After three seasons of operations under the league management and without an owner, the NBL Canada sold a new franchise to three local business to play as the Moncton Magic.[2]

Final roster[edit]

Note: Flags indicate national team eligibility at FIBA sanctioned events. Players may hold other non-FIBA nationality not displayed.

Moncton Miracles roster
Players Coaches
Pos. No. Nat. Name Ht. Wt. Age
F 5 United States Beaty, Tydran 2.01 m (6 ft 7 in) 215 lb (98 kg)
C 30 United States Creekmore, Will 2.05 m (6 ft 9 in) 260 lb (120 kg) 28 – (1989-04-09)9 April 1989
G 13 Canada Gibson, Gary 1.92 m (6 ft 4 in) 205 lb (93 kg) 31 – (1986-12-01)1 December 1986
C 33 United States Granado, Tom 2.08 m (6 ft 10 in) 260 lb (120 kg) 29 – (1988-11-04)4 November 1988
F 2 Canada Jeanty, Cordell 1.98 m (6 ft 6 in) 230 lb (100 kg) 38 – (1979-10-01)1 October 1979
G 55 United States Justice, James 1.78 m (5 ft 10 in) 165 lb (75 kg) 29 – (1989-01-12)12 January 1989
F 10 United States Kearney, Brandan 2.01 m (6 ft 7 in) 190 lb (86 kg) 24 – (1993-03-01)1 March 1993
F 44 United States Martin, Mike 2.03 m (6 ft 8 in) 230 lb (100 kg) 32 – (1985-02-28)28 February 1985
F 22 Canada Smith, Ryan 1.90 m (6 ft 3 in) 205 lb (93 kg)
G 23 United States Strickland, Dexter 1.91 m (6 ft 3 in) 190 lb (86 kg) 27 – (1990-10-01)1 October 1990
G 42 United States Tate, Tyrrel 1.96 m (6 ft 5 in) 195 lb (88 kg) 25 – (1992-02-12)12 February 1992
G 7 United States Vanzant, Shawn 1.85 m (6 ft 1 in) 171 lb (78 kg) 29 – (1988-10-19)19 October 1988
Head coach
Assistant coach(es)
  • Montenegro Martin Knezevic

  • (C) Team captain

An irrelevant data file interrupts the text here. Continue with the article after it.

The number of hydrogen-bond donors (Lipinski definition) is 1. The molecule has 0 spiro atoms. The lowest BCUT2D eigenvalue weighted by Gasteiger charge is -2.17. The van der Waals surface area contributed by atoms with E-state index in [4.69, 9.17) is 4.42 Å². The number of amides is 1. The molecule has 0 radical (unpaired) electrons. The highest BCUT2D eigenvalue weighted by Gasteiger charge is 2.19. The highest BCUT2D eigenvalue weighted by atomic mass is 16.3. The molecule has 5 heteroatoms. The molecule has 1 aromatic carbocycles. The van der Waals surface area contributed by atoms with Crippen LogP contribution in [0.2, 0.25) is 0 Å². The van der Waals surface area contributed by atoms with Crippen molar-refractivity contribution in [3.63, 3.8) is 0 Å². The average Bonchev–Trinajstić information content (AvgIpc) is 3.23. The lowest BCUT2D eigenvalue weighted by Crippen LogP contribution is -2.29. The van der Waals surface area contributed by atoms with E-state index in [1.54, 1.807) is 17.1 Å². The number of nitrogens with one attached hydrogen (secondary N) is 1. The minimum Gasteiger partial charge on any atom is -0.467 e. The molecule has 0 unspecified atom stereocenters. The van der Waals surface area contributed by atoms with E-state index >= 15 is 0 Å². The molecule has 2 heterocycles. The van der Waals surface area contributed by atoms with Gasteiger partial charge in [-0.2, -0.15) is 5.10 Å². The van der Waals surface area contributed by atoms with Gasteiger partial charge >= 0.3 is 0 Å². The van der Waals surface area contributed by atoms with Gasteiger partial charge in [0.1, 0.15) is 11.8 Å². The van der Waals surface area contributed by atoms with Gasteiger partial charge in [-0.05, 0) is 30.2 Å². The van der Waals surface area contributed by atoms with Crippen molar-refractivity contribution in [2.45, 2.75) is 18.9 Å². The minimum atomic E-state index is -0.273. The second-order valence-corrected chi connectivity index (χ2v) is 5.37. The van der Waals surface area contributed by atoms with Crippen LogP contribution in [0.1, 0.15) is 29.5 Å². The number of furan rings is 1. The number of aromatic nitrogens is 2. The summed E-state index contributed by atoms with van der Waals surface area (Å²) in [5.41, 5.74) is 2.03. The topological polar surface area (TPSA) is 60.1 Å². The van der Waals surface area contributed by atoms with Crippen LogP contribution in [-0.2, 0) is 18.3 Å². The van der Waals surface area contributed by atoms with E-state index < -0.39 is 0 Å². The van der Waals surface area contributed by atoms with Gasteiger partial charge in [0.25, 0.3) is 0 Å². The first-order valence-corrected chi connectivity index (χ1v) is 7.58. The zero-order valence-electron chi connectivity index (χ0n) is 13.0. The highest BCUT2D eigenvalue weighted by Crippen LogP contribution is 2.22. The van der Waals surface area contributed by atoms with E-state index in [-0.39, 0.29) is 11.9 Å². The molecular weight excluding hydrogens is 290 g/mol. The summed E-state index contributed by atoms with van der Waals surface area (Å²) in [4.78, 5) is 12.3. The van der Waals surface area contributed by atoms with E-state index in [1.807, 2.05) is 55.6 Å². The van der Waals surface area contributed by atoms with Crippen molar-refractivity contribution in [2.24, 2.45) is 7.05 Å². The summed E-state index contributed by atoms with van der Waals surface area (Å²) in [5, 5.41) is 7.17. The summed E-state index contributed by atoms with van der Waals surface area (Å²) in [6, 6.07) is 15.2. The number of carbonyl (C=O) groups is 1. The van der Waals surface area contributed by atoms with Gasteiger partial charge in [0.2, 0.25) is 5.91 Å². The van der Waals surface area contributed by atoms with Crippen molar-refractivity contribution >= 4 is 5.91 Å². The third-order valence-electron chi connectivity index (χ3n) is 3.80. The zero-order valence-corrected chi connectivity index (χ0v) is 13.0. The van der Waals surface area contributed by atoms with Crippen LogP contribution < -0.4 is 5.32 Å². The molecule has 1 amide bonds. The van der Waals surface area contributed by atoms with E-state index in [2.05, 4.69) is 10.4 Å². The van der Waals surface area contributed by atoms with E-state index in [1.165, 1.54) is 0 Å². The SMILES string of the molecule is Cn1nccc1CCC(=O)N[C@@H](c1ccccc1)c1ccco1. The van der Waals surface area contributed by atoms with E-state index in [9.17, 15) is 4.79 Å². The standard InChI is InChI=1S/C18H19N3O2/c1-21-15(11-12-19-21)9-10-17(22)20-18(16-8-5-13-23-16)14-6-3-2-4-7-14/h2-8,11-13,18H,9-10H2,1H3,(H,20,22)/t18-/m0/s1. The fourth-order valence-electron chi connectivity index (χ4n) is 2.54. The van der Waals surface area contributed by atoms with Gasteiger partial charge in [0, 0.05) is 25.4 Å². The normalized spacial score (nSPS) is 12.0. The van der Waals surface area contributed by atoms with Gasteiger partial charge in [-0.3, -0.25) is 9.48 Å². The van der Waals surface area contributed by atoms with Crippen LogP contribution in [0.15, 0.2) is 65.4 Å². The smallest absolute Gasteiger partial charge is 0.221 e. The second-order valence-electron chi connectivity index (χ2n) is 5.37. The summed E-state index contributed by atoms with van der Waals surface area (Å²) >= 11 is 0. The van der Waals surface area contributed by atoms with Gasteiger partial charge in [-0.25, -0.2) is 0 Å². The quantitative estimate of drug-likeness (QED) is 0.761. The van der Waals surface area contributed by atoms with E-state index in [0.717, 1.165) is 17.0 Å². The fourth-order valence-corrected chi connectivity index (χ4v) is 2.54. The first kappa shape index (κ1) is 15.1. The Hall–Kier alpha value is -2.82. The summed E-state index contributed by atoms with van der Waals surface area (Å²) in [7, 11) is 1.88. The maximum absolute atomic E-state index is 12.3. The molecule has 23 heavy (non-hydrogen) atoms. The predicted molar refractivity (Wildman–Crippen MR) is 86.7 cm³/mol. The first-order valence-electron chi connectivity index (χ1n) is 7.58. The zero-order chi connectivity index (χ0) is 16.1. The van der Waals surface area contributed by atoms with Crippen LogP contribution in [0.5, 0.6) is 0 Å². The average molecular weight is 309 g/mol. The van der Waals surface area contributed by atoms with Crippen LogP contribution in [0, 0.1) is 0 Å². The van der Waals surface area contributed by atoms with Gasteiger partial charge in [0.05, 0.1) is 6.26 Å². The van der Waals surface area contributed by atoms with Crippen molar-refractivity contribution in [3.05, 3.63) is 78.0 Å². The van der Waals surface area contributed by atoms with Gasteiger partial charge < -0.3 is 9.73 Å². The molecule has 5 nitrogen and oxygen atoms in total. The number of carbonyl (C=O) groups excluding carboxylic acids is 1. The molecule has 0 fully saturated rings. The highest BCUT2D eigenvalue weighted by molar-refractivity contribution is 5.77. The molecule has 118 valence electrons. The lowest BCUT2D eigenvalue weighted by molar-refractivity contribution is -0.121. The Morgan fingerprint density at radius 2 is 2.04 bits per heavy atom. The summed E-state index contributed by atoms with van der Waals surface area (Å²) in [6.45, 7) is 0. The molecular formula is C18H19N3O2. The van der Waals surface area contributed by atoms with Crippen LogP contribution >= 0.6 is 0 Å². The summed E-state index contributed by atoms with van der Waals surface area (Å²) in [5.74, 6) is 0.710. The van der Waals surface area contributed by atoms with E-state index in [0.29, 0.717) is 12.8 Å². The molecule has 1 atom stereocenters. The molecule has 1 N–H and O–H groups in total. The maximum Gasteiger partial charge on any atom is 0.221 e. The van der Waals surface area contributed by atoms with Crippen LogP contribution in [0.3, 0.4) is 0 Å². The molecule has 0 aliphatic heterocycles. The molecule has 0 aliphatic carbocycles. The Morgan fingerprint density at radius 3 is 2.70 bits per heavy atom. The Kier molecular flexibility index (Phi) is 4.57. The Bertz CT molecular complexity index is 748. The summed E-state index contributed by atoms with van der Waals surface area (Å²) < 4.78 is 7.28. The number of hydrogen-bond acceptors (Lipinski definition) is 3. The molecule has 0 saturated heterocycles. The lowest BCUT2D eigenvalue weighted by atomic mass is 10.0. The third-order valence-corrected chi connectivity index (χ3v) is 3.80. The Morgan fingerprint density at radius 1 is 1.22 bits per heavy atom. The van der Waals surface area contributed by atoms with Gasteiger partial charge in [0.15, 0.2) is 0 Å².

• Injured Injured

Updated: April 13, 2016

Season-by-season record[edit]

Season Division Regular season Playoffs Head coach Awards
Finish Games Wins Losses Pct. GB
Moncton Miracles
2011–12 7th 36 9 27 .250 19 Did not qualify Norris Bell (0–7)
Mike Evans (9–20)
2012–13 Atlantic 3rd 40 20 20 .500 6 Won First Round (Mill Rats), 2–1
Lost Semifinals (Lightning), 1–3
Ricky Benitez (8–9)
Serge Langis (1–1)
Dennis Truax (11–10)
Devin Sweetney (MVP)
Isaac Butts (RoY)
Kim Blanco (EoY)
2013–14 Atlantic 3rd 40 14 26 .350 9 Lost First Round (Storm), 1–3 Dennis Truax
2014–15 Atlantic 4th 32 8 24 .250 12 Lost First Round (Rainmen), 1–3 Serge Langis
2015–16 Atlantic 3rd 40 15 25 .275 14 Lost First Round (Mill Rats), 1–3 Serge Langis
2016–17 Atlantic 4th 40 15 25 .375 12 Lost First Round (Hurricanes), 0–3 Paul Mokeski


  1. ^ "Moncton Miracles need local owners, NBL commissioner says". CBC. Retrieved 10 October 2015. 
  2. ^ a b "Magic retires Miracles: Moncton welcomes new pro basketball team". Retrieved 2017-06-23. 
  3. ^ a b c d e Fanfair, Ron. "Too short to play, Steven Conville now owns basketball team". Sharenews. Retrieved 9 October 2015. 
  4. ^ "Biography". Retrieved 9 October 2015. 
  5. ^ a b c d "NBL: Does Moncton believe in Miracles?". Journal Pioneer. Retrieved 10 October 2015. 

External links[edit]